Deborah Kerr and Jill Underly have advanced out of the seven-person primary race to become the next state superintendent of public instruction.
The race for the state's top education official was the only statewide election on the ballot Tuesday, an election that saw low turnout as spring primaries in odd years often do. The two received similar vote shares, with Underly at 86,969 and Kerr at 84,066 as of 10 p.m., according to the Milwaukee Journal Sentinel results.
The next closest finishers were Sheila Briggs, at 49,581 votes, and Shandowlyon Hendricks-Williams with 36,094 at 10 p.m.
The post is open as Carolyn Stanford-Taylor is not running for election. Stanford-Taylor was appointed to the role after Gov. Tony Evers was elected governor in 2018.
On most issues, the seven candidates for the job agreed, though there were some differences on school choice, among other things. The biggest difference was in their experience.
The group included Briggs, Joe Fenrick, Troy Gunderson, Hendricks-Williams, Kerr, Steve Krull and Underly.
Kerr was the superintendent of Brown Deer Schools for 13 years until she left the job in June 2020. She previously worked in a variety of educational sectors and served as the president of the national School Superintendents Association and the Wisconsin Association of School District Administrators.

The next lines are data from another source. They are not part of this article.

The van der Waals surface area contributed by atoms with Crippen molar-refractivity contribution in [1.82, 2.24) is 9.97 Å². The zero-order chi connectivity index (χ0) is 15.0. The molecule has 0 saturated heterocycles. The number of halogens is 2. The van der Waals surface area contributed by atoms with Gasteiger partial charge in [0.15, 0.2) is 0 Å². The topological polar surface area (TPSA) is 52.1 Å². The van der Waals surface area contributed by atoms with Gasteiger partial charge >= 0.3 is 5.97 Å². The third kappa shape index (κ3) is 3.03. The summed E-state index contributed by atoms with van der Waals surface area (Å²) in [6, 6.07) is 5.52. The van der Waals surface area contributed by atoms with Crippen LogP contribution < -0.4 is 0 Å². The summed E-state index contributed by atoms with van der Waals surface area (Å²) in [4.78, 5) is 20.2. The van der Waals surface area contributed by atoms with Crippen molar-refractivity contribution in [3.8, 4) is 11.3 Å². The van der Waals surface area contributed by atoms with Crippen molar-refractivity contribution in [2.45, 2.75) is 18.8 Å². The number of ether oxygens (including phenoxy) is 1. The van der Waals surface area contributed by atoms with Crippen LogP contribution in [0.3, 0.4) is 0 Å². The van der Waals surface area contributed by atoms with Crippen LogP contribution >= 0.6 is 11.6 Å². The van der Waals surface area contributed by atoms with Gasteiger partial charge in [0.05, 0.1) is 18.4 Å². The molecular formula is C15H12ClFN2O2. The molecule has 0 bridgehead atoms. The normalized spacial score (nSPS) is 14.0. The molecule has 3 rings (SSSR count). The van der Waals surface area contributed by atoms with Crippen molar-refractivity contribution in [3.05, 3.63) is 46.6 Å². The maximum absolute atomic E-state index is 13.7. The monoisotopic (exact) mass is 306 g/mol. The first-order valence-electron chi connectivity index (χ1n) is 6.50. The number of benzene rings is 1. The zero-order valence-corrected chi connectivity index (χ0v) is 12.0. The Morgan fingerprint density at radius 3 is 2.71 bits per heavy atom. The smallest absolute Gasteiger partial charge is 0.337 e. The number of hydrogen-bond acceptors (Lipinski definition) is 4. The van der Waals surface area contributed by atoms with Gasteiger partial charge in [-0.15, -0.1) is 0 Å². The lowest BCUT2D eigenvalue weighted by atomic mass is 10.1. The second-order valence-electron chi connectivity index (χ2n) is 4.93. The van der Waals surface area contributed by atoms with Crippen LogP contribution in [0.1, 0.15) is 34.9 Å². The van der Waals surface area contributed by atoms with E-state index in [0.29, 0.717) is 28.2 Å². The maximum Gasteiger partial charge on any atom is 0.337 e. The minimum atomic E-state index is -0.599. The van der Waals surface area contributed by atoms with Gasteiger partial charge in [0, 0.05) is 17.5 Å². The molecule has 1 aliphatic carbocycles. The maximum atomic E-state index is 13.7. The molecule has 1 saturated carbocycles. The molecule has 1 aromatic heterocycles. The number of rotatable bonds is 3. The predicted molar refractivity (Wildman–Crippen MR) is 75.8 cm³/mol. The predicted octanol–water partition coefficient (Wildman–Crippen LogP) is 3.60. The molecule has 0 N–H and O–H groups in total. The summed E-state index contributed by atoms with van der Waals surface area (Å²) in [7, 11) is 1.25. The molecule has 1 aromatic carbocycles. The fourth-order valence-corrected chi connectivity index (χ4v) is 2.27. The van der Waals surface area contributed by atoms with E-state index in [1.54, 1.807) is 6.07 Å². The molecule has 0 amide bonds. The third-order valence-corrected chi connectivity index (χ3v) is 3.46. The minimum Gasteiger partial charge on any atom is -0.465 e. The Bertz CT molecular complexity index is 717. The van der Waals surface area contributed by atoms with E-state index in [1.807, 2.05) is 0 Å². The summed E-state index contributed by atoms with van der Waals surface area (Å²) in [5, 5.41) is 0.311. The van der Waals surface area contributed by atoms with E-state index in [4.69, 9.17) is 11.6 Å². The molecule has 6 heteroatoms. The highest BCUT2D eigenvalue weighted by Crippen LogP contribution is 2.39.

Underly has been the superintendent of the Pecatonica Area School District since 2015. She is a former elementary school principal and high school teacher and worked at the Department of Public Instruction for five years.
Kerr received financial support from some conservatives, but said she is a Democrat who voted for Joe Biden. She did not come out as strongly against school choice as most of the other candidates, but stressed that all schools that receive public dollars should be under the same accountability standards.
Underly focused on equity and helping rural schools throughout her campaign. She said she would create a cabinet-level position focused on equity and closing the achievement gap and invest in early childhood education.
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